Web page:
The Neduvasal project: Throwing a spanner into Modi’s ‘Make in India’

By Remya Padmadas

The Centre’s move granting approval for a proposed hydrocarbon extraction plant in Naduvasal, Tamil Nadu has led to massive protests in the town that have lasted nearly two weeks.

What is the protest about?

The Press Information Bureau in its press release on February 15, stated that the Cabinet had approved the awarding of contracts for production of oil and natural gas to several corporations, as part of the 2015 Discovered Small Field (Marginal Field) Policy.

Out of 31 contract areas (23 onshore and 8 offshore) that were to be utilized for hydrocarbon extraction, one of the proposed onshore sites was a 10.0 sq. km area in Neduvasal, a town in the Pudukkottai district of Tamil Nadu.

The news came as a severe blow to the farmers, said K. Dakshinamurthy, former village panchayat president of Neduvasal, to The Hindu. The farmers feared that the project could lead to soil contamination and groundwater depletion, thereby affecting their crops.

Buoyed by the success of the recently concluded Jallikattu protests, the villagers took to the streets. People from nearly 100 villages around Neduvasal have extended their support to the protestors and have come to the village to take part in the protest. Several youngsters, riding in bicycles from surrounding villages, distributed pamphlets on the hazards of the hydrocarbon project. The protest has also seen a huge wave of support from opposition parties in the state, celebrities and the social media.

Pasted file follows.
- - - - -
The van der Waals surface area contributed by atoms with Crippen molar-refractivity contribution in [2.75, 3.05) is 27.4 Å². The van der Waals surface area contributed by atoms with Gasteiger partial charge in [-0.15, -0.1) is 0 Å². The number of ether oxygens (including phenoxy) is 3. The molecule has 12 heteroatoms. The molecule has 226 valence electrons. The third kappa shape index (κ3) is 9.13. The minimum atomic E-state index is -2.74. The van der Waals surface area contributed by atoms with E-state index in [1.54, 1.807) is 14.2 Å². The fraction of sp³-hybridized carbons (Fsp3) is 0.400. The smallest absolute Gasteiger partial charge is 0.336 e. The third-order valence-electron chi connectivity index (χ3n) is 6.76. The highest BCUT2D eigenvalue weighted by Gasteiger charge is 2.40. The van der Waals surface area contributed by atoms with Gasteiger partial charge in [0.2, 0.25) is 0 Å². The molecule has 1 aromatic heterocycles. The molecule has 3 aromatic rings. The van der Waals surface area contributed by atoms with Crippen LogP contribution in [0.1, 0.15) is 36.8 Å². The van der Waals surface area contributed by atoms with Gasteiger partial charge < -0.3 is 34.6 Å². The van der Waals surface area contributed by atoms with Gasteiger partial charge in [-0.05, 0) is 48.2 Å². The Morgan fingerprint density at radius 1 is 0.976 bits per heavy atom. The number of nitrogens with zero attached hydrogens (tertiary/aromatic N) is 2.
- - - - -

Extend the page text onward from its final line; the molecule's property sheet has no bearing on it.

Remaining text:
While the government claims in its press release, that setting up the plant would provide indirect labour to more than 500 people, the villagers claim that about one lakh people from Karambakudi, Thiruvarankulam and Peravurani would lose their livelihood, if the project came into existence.

Is the hydrocarbon project really harmful?

Even though Union Minister Pon Radhakrishnan of the BJP has branded the protests “anti-development” and based on the unfounded fears of the villagers, prominent environmental activists like Nityanand Jayaraman echo the concerns of the villagers.

Nityanand Jayaraman states categorically that hydrocarbon extraction cannot be done without harming the environment and that “the degree of harm to the environment can vary from severe to very severe, but not from insignificant to very severe.” He proposes that unless the government can prove that the drilling can be done with all safeguards in place, ensuring that the negative impact to the environment is nil, the project should not be launched.

Manikandan, who started a Facebook page named “Save Neduvasal” in light of recent events, uses social media to spread awareness about the issue and exhort people to act before it is too late. He says that in the process of drilling more than 6000 ft into the earth’s crust to obtain methane or natural gas, all the water from the water table would be sucked out, mixed with various chemicals and pumped into the land. This would mix with the soil and the water and affect agriculture and water quality.

“Years ago, the ONGC came to the village and dug wells for exploration. The toxic waste from the wells still remains without decomposing. Imagine what would happen if the project took off”, he says.

Speaking of worst-case scenarios, he cites the example of an oil extraction project in Turkmenistan which went horribly wrong, resulting in a methane gas chamber burning continuously for the last 40 years, to this day.

Fittingly, the crater is referred to as the “Door to Hell”.